A mile from the city is a Convent, that was once possessed of a beautiful garden, but this, as well as their chapel, with the images and other ornaments of their religion, are greatly injured. The enemy, after taking possession of the Convent, converted it into an hospital, and compelled the nuns to attend upon their sick and wounded; and what was still more persecuting to their religion than to their wishes, several of the nuns, after they had abandoned it, proved capable of in some measure making up for the ravages of war, by producing what may in future become the strength and support of their country.
There are several churches in each town, but those in the upper are the most magnificent, and have sustained the least damage. The largest of these churches, and what may be termed the cathedral, has nothing worthy of notice, except a handsome steeple; it is entirely roofed with slate, and is the only building I observed that has this advantage, they being all covered with shingles. It is much ornamented in the inside; the gallery is bold, light, and well wrought, surrounded with an iron ballustrade, painted and gilt, of curious workmanship; one thing, however, appears very singular, that the pulpit is likewise gilt, and seems to, have had more labor bestowed upon, than it is ever likely to have within it; there are three altars handsomely designed, and some good pictures; it is without any dome or cupola, having only a flat ceiling, very curiously ornamented; it is not as in most Cathedrals, paved with stone, but floored with planks, which makes this church the more supportable in winter; in others you are generally starved to death with cold. After the Romish service is over, on a Sunday, the Governor, with the officers and soldiers of the garrison, and the Protestant inhabitants of the city, resort thither to their worship. This little circumstance I mention to you, as the passing of the Quebec bill made such a noise in England; clearly to shew there is no animosity among the inhabitants, on the score of religion. Where the Canadians, who constitute the principal part of the inhabitants of this province, did not interfere with our religion, I cannot but think it was a very necessary and politic step in Government to tolerate theirs; as at the time the bill passed, it was judged proper to make this sacrifice to them, in order to gain their affections, which seemed to be wavering, whether they should not join the other provinces in rebellion against England.
For my own part, I am led to imagine, from the conversation I have had with several of the principal inhabitants, they never were in the least apprehensive of their religion being suppressed, but that idea was instilled into their minds by some party at home, who, I am sorry to observe, are more dangerous than any enemy we can possibly have abroad.
With all the advantages of the laws of our constitution, the toleration of their religion, and the blessings of liberty, the Canadians are by no means well affected to the English Government, but have a strong propensity to be under the protection of the French; and, I am confident, would assist the Americans, had we not such a powerful force in this province.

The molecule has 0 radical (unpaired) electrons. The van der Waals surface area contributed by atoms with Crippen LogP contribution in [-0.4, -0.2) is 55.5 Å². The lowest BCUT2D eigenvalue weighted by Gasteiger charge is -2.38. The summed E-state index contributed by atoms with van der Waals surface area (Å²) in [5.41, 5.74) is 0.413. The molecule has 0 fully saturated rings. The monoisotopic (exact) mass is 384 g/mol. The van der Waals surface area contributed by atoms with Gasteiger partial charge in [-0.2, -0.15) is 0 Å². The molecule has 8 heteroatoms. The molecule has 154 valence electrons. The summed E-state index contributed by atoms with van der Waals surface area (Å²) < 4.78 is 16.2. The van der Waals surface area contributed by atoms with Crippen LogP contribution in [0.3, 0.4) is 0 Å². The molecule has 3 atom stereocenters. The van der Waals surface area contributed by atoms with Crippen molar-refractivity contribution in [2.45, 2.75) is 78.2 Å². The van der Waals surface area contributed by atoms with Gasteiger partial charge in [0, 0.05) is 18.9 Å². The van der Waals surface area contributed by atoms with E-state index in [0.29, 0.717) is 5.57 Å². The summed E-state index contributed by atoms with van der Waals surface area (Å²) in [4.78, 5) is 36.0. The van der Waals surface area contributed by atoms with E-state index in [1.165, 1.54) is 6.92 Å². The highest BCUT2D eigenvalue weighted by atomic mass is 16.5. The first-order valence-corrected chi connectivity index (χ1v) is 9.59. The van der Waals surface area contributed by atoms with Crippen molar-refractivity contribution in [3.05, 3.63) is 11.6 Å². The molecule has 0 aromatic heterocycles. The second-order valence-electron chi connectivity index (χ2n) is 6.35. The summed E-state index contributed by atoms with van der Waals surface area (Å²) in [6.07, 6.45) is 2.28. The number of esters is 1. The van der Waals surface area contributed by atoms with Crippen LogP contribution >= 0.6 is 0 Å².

The garrison of this city, and a few inhabitants at Montreal, are staunch to the interests of Government; for their fidelity and courage have been proved; upon the commencement of the siege, the General ordered every one out of the city, that he could entertain the least suspicion of, none of whom have since made their appearance.
The army is now returning from the Lakes, and at present the garrison consists of Colonel Maclean's regiment, and the recruits lately arrived from England; the 34th regiment is daily expected, as the army is getting into winter quarters. General Carleton and General Burgoyne are both here, the latter of whom sails for England in a few days.
My friend Captain W—n, who is embarking for that country where my fondest wishes are placed, will deliver you this: he has just called upon me for my letters. I must therefore conclude. You shall hear from me by the latest ship that sails.
Quebec, Nov. 4th, 1776
My dear friend,
VISITING two or three of the villages round this city, has enabled me to give you some little description of the country and its inhabitants.
About Charlebourg and Beauport it is rather
champaign, but becomes more woody towards Lorette. The farm houses interspersed about the country are very numerous, and being generally whitened on the outside, form a neat and picturesque appearance: their houses mostly consist of one floor, very few having a story to them, which gives rise to the idea, that the Canadians will tell a story well, though they never make one.
You would be pleased to find them extremely neat in their houses, very attentive to their cattle, and careful of the stock on their farms. They are at present employed in cutting and getting in wood for the winter, for themselves and the market, for though it is so early, there has been a severe fall of snow; wood-cutting continues all this month, and in December, when the winter is set in, it is carried into the city upon sleighs over the snow, being a much easier conveyance than with carts, as the roads are so intolerably bad.